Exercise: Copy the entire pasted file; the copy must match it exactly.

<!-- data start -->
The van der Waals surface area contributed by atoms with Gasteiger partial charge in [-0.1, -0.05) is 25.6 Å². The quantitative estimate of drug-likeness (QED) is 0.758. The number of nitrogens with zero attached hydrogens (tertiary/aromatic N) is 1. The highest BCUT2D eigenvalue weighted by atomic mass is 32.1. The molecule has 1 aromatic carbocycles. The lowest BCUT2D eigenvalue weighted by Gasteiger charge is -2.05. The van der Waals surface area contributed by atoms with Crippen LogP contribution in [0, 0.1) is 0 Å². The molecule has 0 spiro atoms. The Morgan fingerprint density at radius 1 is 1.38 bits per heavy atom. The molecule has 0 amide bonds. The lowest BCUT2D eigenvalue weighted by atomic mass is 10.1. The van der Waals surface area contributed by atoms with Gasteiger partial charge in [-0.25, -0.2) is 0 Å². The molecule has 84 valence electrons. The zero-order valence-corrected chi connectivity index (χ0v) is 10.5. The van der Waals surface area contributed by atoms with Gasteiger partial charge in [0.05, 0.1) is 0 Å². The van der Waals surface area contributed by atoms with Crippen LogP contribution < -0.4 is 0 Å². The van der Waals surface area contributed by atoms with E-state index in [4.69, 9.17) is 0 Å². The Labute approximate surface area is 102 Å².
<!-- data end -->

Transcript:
The van der Waals surface area contributed by atoms with Gasteiger partial charge in [-0.1, -0.05) is 25.6 Å². The quantitative estimate of drug-likeness (QED) is 0.758. The number of nitrogens with zero attached hydrogens (tertiary/aromatic N) is 1. The highest BCUT2D eigenvalue weighted by atomic mass is 32.1. The molecule has 1 aromatic carbocycles. The lowest BCUT2D eigenvalue weighted by Gasteiger charge is -2.05. The van der Waals surface area contributed by atoms with Crippen LogP contribution in [0, 0.1) is 0 Å². The molecule has 0 spiro atoms. The Morgan fingerprint density at radius 1 is 1.38 bits per heavy atom. The molecule has 0 amide bonds. The lowest BCUT2D eigenvalue weighted by atomic mass is 10.1. The van der Waals surface area contributed by atoms with Gasteiger partial charge in [-0.25, -0.2) is 0 Å². The molecule has 84 valence electrons. The zero-order valence-corrected chi connectivity index (χ0v) is 10.5. The van der Waals surface area contributed by atoms with Gasteiger partial charge in [0.05, 0.1) is 0 Å². The van der Waals surface area contributed by atoms with Crippen LogP contribution < -0.4 is 0 Å². The van der Waals surface area contributed by atoms with E-state index in [4.69, 9.17) is 0 Å². The Labute approximate surface area is 102 Å².